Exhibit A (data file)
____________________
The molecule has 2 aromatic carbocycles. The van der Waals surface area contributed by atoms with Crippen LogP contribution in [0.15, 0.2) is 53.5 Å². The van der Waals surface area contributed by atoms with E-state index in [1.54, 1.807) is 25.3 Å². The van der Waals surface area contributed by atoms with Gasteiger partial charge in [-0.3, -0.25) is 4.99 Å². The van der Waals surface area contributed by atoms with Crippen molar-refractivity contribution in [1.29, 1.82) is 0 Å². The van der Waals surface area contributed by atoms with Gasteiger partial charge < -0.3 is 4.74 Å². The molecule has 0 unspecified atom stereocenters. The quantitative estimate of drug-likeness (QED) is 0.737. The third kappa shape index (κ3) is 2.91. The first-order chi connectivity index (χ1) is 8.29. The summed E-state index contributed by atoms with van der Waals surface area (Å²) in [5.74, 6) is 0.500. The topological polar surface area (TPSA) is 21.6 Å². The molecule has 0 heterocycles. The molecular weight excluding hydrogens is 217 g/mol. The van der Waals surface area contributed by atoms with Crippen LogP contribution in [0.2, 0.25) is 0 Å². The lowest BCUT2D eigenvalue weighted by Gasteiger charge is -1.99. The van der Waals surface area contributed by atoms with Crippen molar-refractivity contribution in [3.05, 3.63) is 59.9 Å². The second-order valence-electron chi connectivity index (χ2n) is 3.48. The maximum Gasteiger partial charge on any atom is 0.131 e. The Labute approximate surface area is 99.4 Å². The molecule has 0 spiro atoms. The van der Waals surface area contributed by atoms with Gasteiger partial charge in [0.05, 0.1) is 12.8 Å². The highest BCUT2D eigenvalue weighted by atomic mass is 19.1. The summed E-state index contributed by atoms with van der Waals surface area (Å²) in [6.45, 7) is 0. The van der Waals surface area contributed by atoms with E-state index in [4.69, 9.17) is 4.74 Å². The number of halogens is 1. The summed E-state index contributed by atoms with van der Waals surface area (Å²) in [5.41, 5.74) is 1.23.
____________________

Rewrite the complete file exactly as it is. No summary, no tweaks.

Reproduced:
The molecule has 2 aromatic carbocycles. The van der Waals surface area contributed by atoms with Crippen LogP contribution in [0.15, 0.2) is 53.5 Å². The van der Waals surface area contributed by atoms with E-state index in [1.54, 1.807) is 25.3 Å². The van der Waals surface area contributed by atoms with Gasteiger partial charge in [-0.3, -0.25) is 4.99 Å². The van der Waals surface area contributed by atoms with Crippen molar-refractivity contribution in [1.29, 1.82) is 0 Å². The van der Waals surface area contributed by atoms with Gasteiger partial charge < -0.3 is 4.74 Å². The molecule has 0 unspecified atom stereocenters. The quantitative estimate of drug-likeness (QED) is 0.737. The third kappa shape index (κ3) is 2.91. The first-order chi connectivity index (χ1) is 8.29. The summed E-state index contributed by atoms with van der Waals surface area (Å²) in [5.74, 6) is 0.500. The topological polar surface area (TPSA) is 21.6 Å². The molecule has 0 heterocycles. The molecular weight excluding hydrogens is 217 g/mol. The van der Waals surface area contributed by atoms with Crippen LogP contribution in [0.2, 0.25) is 0 Å². The lowest BCUT2D eigenvalue weighted by Gasteiger charge is -1.99. The van der Waals surface area contributed by atoms with Crippen molar-refractivity contribution in [3.05, 3.63) is 59.9 Å². The second-order valence-electron chi connectivity index (χ2n) is 3.48. The maximum Gasteiger partial charge on any atom is 0.131 e. The Labute approximate surface area is 99.4 Å². The molecule has 0 spiro atoms. The van der Waals surface area contributed by atoms with Gasteiger partial charge in [0.05, 0.1) is 12.8 Å². The highest BCUT2D eigenvalue weighted by atomic mass is 19.1. The summed E-state index contributed by atoms with van der Waals surface area (Å²) in [6.45, 7) is 0. The van der Waals surface area contributed by atoms with E-state index in [4.69, 9.17) is 4.74 Å². The number of halogens is 1. The summed E-state index contributed by atoms with van der Waals surface area (Å²) in [5.41, 5.74) is 1.23.